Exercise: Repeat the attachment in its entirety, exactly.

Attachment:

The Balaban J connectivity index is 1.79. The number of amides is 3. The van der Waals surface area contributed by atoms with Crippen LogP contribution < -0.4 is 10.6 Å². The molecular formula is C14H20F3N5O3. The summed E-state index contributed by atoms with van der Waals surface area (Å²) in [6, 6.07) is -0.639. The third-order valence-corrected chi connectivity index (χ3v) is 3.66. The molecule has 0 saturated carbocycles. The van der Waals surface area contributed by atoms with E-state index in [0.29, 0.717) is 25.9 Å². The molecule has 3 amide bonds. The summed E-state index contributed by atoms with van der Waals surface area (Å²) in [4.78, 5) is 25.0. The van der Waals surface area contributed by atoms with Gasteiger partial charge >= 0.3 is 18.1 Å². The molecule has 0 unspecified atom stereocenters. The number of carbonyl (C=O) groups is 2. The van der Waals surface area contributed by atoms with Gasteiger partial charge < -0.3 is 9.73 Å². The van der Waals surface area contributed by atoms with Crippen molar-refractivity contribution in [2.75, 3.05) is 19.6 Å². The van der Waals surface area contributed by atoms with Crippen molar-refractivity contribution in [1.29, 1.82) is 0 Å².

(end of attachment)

The Balaban J connectivity index is 1.79. The number of amides is 3. The van der Waals surface area contributed by atoms with Crippen LogP contribution < -0.4 is 10.6 Å². The molecular formula is C14H20F3N5O3. The summed E-state index contributed by atoms with van der Waals surface area (Å²) in [6, 6.07) is -0.639. The third-order valence-corrected chi connectivity index (χ3v) is 3.66. The molecule has 0 saturated carbocycles. The van der Waals surface area contributed by atoms with E-state index in [0.29, 0.717) is 25.9 Å². The molecule has 3 amide bonds. The summed E-state index contributed by atoms with van der Waals surface area (Å²) in [4.78, 5) is 25.0. The van der Waals surface area contributed by atoms with Gasteiger partial charge >= 0.3 is 18.1 Å². The molecule has 0 unspecified atom stereocenters. The number of carbonyl (C=O) groups is 2. The van der Waals surface area contributed by atoms with Gasteiger partial charge < -0.3 is 9.73 Å². The van der Waals surface area contributed by atoms with Crippen molar-refractivity contribution in [2.75, 3.05) is 19.6 Å². The van der Waals surface area contributed by atoms with Crippen molar-refractivity contribution in [1.29, 1.82) is 0 Å².